A former museum director who has conducted research at a mass grave containing the remains of thousands of people shot under Soviet dictator Josef Stalin has been convicted of having sex with a minor and sentenced to nine years in prison.
Sergei Koltyrin, who was convicted and sentenced along with co-defendant Yury Nosov on May 27 by a court in the Karelia region town of Medvezhegorsk in northwestern Russia, is the second historian involved in research at the Sandarmokh mass grave site to be prosecuted on charges related to the alleged sexual abuse of minors.
The trials have raised suspicion that the authorities are seeking to silence Russians who labor to uncover evidence of Stalin's crimes.
Koltyrin and Nosov, who were arrested in October and tried behind closed doors, were both found guilty of corrupting an underage boy and having sex with an underage boy. Nosov was sentenced to 11 years in prison.
The convictions came as the second trial of historian Yury Dmitriyev, who discovered and began documenting the Sandarmokh site in the1990s, continues behind closed doors in the Karelian capital, Petrozavodsk.
Dmitriyev heads the Karelia branch of the Moscow-based human rights group Memorial, whose decades-long efforts to expose the extent of Stalin's crimes have met with opposition under Russian President Vladimir Putin.
Dmitriyev was arrested in 2016 on child-pornography charges based on photographs of his foster daughter that authorities found on his computer.
He proclaimed his innocence, contending that the images were not pornographic -- but were meant to document the girl's development after his family took her in because of concerns about her health -- and that the charges were intended to interrupt his work investigating Stalin-era crimes.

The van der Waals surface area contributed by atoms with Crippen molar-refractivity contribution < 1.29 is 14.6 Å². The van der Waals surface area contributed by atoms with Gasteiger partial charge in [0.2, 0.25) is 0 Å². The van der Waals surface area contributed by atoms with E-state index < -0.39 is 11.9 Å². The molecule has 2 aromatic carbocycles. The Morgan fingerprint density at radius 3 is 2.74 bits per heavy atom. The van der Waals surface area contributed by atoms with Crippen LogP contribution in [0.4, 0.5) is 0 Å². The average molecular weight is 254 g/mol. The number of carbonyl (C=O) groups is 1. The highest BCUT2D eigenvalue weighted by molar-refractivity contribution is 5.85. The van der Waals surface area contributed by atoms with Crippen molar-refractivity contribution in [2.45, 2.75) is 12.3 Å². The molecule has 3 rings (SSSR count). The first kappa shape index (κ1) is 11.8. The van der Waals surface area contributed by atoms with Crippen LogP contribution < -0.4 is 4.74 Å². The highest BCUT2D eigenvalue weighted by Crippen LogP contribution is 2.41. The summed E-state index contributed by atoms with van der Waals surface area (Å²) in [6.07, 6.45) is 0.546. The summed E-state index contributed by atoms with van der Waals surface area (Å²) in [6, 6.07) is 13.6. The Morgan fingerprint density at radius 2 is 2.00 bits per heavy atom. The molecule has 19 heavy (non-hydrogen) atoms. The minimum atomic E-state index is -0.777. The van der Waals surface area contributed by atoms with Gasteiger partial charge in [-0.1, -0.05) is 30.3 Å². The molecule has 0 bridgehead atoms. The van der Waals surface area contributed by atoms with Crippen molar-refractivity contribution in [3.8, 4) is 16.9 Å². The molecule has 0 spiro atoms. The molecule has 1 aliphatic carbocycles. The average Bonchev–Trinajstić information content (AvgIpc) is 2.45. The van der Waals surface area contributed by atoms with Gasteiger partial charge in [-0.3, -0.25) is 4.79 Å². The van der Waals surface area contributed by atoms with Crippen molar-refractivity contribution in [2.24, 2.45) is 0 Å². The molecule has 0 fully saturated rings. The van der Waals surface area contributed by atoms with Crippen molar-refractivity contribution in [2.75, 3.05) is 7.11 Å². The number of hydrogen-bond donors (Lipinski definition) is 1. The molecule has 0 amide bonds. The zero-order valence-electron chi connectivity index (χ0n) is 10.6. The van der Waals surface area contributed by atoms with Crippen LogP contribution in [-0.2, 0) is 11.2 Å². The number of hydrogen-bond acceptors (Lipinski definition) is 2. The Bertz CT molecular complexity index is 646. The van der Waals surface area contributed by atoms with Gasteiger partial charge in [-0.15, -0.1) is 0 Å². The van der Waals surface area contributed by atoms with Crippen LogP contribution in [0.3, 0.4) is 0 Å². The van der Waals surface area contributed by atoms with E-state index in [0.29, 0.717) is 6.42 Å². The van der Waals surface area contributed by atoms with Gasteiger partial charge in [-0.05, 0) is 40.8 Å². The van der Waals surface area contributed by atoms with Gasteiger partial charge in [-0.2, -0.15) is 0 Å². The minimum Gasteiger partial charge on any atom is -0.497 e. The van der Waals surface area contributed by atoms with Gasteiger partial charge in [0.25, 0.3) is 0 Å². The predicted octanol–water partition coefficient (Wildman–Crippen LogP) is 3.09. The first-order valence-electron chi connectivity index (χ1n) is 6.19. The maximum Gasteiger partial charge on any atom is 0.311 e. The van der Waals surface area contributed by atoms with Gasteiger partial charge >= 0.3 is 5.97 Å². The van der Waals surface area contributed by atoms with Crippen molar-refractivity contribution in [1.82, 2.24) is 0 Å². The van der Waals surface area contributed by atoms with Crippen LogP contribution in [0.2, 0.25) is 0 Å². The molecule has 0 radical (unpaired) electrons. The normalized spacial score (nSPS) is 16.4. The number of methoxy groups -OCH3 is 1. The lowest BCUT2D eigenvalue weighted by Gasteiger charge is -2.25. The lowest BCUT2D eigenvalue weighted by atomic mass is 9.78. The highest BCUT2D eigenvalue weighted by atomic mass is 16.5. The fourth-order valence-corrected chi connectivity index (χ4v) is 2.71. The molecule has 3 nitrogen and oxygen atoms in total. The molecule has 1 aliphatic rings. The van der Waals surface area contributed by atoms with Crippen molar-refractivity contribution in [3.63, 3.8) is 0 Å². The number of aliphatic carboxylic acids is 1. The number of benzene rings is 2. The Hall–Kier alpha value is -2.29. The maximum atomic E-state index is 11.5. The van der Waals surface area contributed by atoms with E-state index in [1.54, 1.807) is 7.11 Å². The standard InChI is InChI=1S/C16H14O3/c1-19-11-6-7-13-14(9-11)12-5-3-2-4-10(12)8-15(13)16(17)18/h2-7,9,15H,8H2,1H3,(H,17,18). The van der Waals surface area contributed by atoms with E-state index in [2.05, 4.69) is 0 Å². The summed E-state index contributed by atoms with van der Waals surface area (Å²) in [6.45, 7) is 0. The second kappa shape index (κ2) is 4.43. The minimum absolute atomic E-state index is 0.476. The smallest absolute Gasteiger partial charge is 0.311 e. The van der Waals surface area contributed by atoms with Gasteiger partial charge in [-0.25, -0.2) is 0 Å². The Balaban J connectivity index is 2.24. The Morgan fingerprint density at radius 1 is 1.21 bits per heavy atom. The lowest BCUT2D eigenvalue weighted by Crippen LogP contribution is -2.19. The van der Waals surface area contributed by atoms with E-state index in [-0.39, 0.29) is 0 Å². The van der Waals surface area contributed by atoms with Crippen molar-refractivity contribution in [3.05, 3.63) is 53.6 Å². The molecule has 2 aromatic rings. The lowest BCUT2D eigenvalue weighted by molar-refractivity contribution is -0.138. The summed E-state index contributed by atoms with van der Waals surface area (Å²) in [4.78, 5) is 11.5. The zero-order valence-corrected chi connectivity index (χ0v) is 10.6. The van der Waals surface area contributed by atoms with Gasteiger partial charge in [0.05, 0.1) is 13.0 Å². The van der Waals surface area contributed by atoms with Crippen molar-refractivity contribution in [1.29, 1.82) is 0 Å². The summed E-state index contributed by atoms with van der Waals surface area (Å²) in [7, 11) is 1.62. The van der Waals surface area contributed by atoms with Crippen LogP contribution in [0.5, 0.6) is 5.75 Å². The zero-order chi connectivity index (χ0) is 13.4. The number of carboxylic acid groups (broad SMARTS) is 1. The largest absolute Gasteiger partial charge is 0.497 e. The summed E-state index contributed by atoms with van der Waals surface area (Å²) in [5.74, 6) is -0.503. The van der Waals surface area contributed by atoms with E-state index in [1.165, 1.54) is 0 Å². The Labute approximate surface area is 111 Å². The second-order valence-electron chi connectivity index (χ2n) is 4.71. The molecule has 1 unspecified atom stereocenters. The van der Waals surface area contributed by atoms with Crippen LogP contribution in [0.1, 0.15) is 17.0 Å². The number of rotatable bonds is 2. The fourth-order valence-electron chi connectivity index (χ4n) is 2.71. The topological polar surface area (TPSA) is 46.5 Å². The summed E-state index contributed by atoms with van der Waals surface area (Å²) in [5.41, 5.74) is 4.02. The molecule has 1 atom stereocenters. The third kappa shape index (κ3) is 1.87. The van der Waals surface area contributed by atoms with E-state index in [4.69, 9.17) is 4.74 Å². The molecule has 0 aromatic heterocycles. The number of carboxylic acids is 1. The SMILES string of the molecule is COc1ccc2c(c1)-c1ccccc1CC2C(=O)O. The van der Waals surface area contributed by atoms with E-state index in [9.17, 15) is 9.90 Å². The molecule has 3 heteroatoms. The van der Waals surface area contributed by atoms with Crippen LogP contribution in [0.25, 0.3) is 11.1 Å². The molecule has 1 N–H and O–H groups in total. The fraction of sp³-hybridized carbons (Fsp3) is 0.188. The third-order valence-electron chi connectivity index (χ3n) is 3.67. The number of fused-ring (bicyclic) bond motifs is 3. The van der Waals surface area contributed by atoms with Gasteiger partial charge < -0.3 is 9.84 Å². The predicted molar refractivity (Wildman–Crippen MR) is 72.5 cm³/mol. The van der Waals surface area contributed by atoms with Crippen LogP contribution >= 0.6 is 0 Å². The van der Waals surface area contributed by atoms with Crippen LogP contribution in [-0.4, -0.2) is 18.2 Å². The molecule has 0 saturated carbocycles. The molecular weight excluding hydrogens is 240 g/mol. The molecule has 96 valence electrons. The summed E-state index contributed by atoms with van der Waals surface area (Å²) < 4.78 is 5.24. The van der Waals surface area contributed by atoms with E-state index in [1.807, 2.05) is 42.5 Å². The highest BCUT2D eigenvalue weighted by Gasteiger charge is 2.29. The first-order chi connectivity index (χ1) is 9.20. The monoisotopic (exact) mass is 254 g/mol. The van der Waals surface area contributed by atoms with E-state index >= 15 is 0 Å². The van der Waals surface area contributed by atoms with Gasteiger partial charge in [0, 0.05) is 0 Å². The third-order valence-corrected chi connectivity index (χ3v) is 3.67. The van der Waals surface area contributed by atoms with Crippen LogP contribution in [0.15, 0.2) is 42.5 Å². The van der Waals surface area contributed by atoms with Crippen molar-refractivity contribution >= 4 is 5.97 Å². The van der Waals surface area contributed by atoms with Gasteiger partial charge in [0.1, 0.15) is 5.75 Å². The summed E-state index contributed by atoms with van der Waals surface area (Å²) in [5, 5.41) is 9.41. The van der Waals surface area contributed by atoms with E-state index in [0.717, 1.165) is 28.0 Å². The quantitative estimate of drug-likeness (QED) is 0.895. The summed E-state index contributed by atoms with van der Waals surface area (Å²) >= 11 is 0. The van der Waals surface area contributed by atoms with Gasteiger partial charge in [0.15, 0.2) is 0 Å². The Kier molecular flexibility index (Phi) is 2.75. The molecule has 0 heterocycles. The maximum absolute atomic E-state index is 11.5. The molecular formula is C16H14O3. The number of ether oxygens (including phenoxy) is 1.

The Petrozavodsk City Court acquitted Dmitriyev in April 2018, but the Karelia Supreme Court upheld an appeal by prosecutors and ordered a new trial.
The historian was rearrested in June 2018 and is currently on trial on the more severe charge of "violent acts of a sexual nature committed against a person under 14 years of age" -- again referring to his daughter.
Koltyrin, who had been director of a local history museum in Medvezhegorsk museum since 1991, last year publicly criticized excavations being carried out around Sandarmokh by the Russian Military-Historical Society, which is headed by Culture Minister Vladimir Medinsky.
Koltyrin and other critics contend that the new excavations, which are aimed at finding possible graves of World War II Red Army soldiers who were allegedly executed as prisoners of war by the Finnish military, are intended to revise the significance of the site and downplay Stalin's crimes against his own people.
Under Putin, Stalin's image has been steadily rehabilitated to emphasize his role in industrializing the country and leading it to victory over Nazi Germany while downplaying the purges, forced collectivization, mass political repressions, deportations, and labor camps that characterized his decades in power.
Putin has accused Russia's critics of using the "excessive demonization" of Stalin "to show that today's Russia carries some kind of birthmarks of Stalinism."
Koltyrin and Nosov declined to comment to journalists following the hearing on May 27. A former lawyer for Koltyrin has said that the historian was pressured to renounce his services and use a state-appointed lawyer instead.